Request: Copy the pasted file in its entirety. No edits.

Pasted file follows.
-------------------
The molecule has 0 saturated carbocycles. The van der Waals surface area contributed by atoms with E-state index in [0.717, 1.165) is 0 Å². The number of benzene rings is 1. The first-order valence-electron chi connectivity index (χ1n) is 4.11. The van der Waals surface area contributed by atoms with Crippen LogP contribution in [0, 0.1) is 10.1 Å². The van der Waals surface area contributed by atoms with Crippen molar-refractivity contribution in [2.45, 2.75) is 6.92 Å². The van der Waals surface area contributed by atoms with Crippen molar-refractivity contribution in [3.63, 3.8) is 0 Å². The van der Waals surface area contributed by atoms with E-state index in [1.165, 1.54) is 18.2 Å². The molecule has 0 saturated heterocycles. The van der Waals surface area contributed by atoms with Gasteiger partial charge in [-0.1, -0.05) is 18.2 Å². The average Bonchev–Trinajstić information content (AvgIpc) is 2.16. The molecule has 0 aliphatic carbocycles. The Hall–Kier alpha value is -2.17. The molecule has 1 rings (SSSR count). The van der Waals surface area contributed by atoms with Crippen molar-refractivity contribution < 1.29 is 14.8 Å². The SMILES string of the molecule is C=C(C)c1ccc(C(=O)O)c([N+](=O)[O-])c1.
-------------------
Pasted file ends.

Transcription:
The molecule has 0 saturated carbocycles. The van der Waals surface area contributed by atoms with E-state index in [0.717, 1.165) is 0 Å². The number of benzene rings is 1. The first-order valence-electron chi connectivity index (χ1n) is 4.11. The van der Waals surface area contributed by atoms with Crippen LogP contribution in [0, 0.1) is 10.1 Å². The van der Waals surface area contributed by atoms with Crippen molar-refractivity contribution in [2.45, 2.75) is 6.92 Å². The van der Waals surface area contributed by atoms with Crippen molar-refractivity contribution in [3.63, 3.8) is 0 Å². The van der Waals surface area contributed by atoms with E-state index in [1.165, 1.54) is 18.2 Å². The molecule has 0 saturated heterocycles. The van der Waals surface area contributed by atoms with Gasteiger partial charge in [-0.1, -0.05) is 18.2 Å². The average Bonchev–Trinajstić information content (AvgIpc) is 2.16. The molecule has 0 aliphatic carbocycles. The Hall–Kier alpha value is -2.17. The molecule has 1 rings (SSSR count). The van der Waals surface area contributed by atoms with Crippen molar-refractivity contribution < 1.29 is 14.8 Å². The SMILES string of the molecule is C=C(C)c1ccc(C(=O)O)c([N+](=O)[O-])c1.